- Course Home
Introduction to Managerial Accounting
Job-Order, Process, and Activity-Based Costing
Short-Term and Capital Decisions and Time Value of Money
Master Budgets and Responsibility Accounting
Flexible Budgets and Standard Costs
Statement of Cash Flows and Financial Statement Analysis
Performance Evaluation and Balanced Scorecard
This unit refers to job-order, process, and activity-based costing. Companies can be divided into two major types, depending on whether or not their products/services are unique. Manufacturing and service firms producing unique product or services require a job-order accounting system. On the other hand, those firms producing similar products or services can use a process-costing accounting system. In a job-order costing system, the cost of one job differs from the cost of another and must be accounted and accumulated by job, whereas with a process-costing system, all jobs are similar and are accounted and accumulated by department. The following is a comparison of job-order and process costing systems:
An activity-based costing (ABC) system is a two-stage process:
- Trace costs to activities.
- Trace costs to cost objects.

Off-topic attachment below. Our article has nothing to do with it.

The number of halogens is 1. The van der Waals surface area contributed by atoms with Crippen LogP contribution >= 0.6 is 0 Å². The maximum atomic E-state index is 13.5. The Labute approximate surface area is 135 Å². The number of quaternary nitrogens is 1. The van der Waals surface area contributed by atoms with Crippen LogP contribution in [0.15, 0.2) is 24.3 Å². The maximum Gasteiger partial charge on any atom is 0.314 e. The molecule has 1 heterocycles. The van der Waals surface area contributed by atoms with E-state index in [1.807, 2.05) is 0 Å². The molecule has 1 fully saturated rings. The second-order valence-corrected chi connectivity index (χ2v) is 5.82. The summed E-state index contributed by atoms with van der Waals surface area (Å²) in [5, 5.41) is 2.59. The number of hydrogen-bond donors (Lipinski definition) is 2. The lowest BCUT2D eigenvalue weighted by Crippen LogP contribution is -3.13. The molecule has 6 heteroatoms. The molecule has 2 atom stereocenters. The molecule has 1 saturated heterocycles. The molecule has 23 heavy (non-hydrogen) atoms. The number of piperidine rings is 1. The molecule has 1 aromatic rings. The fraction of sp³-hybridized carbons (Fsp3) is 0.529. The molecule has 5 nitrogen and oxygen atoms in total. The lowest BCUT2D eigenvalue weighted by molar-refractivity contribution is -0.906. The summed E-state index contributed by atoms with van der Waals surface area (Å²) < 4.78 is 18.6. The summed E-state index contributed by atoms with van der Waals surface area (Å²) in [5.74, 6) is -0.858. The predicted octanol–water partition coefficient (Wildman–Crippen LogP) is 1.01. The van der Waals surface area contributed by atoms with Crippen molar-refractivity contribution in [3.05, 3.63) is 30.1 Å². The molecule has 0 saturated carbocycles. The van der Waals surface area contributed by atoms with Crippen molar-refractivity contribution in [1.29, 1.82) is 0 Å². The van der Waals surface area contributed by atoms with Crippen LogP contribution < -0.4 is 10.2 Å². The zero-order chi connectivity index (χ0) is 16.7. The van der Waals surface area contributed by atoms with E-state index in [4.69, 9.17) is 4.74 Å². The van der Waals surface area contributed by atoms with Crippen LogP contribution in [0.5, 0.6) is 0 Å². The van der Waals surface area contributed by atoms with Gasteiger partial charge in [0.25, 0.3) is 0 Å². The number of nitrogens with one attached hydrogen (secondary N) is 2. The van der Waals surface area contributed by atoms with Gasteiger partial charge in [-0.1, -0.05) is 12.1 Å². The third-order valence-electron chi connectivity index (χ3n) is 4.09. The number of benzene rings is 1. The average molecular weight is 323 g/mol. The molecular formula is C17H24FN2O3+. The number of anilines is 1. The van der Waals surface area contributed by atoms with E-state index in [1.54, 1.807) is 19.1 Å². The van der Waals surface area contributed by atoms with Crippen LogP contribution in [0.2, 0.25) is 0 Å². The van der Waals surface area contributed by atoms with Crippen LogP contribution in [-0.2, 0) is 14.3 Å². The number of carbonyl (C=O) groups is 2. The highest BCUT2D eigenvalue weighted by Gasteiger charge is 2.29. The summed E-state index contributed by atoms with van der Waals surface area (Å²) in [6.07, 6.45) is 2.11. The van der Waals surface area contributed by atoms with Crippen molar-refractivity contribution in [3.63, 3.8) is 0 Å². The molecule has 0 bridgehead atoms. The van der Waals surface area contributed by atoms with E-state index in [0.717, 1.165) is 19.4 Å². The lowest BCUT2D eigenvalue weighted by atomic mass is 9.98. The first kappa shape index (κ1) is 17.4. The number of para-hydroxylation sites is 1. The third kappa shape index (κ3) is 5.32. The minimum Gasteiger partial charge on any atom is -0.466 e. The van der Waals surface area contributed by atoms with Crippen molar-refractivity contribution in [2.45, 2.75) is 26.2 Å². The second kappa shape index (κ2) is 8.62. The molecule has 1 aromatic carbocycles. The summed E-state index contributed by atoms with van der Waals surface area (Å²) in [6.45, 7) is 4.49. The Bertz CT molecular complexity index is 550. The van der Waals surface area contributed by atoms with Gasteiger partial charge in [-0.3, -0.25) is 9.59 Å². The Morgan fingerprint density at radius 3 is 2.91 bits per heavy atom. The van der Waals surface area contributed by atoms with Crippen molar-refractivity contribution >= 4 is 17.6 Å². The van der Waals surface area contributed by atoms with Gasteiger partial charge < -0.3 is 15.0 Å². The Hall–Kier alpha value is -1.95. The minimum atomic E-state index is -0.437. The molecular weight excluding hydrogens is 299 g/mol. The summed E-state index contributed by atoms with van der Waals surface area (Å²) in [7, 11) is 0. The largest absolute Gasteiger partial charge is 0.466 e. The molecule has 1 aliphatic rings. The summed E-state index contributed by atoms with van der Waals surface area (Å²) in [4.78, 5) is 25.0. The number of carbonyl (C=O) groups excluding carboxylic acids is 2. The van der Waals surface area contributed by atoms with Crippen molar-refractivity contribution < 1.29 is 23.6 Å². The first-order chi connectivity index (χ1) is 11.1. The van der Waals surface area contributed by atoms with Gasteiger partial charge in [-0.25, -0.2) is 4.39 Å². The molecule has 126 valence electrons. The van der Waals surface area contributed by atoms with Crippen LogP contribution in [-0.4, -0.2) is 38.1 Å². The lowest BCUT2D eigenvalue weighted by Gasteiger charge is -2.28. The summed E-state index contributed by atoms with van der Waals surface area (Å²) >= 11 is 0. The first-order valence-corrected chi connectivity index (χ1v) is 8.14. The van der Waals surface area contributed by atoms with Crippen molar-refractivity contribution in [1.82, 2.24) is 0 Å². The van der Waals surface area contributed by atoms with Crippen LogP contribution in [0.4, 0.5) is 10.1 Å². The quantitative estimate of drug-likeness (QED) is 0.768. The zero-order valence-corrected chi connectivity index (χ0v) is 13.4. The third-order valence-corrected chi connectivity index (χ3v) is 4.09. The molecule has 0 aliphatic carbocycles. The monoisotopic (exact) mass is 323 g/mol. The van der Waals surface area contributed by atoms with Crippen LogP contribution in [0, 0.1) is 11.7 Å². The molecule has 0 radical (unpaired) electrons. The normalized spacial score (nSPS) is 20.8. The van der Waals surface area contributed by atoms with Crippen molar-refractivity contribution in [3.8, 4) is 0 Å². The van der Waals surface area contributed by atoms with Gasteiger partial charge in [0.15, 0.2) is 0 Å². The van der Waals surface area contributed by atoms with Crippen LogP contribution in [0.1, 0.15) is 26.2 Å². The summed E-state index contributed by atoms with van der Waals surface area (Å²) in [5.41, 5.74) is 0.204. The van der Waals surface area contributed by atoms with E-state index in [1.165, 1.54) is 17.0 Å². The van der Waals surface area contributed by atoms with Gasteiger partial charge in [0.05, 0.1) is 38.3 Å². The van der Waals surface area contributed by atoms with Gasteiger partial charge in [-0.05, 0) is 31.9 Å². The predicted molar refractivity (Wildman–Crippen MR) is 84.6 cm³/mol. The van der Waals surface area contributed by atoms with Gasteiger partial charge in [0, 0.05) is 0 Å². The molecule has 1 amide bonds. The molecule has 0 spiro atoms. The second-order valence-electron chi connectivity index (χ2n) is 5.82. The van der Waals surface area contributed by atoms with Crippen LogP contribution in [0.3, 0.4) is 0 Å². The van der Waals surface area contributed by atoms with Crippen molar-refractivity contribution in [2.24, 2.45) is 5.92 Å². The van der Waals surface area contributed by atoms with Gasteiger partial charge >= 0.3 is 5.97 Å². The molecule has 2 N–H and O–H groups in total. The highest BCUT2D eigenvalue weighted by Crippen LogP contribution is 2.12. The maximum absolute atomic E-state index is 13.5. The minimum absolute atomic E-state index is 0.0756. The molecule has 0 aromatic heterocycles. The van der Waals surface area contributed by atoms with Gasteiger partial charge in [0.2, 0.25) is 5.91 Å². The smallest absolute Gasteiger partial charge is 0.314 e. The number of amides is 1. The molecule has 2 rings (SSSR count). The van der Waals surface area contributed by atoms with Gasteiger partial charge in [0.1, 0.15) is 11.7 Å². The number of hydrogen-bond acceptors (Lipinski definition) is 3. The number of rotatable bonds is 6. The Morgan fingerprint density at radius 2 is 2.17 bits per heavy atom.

The underlying assumption is that activities consume resources and cost objects, in turn, consume activities. An ABC system, however, emphasizes direct tracing and driver tracing (exploiting cause-and-effect relationships), while a volume-based costing system tends to be allocation-intensive (largely ignoring cause-and-effect relationships). Since the focus of ABC is activities, identifying activities must be the first step in designing an ABC system. An activity is action taken or work performed by equipment or people for other people. Identifying activities is usually accomplished by interviewing managers or representatives of functional work areas (departments).
- Differentiate between characteristics of job-order and process costing
- Record cost in the job order system
- Cultivate activity based costing and management
- Use quality costs to make decisions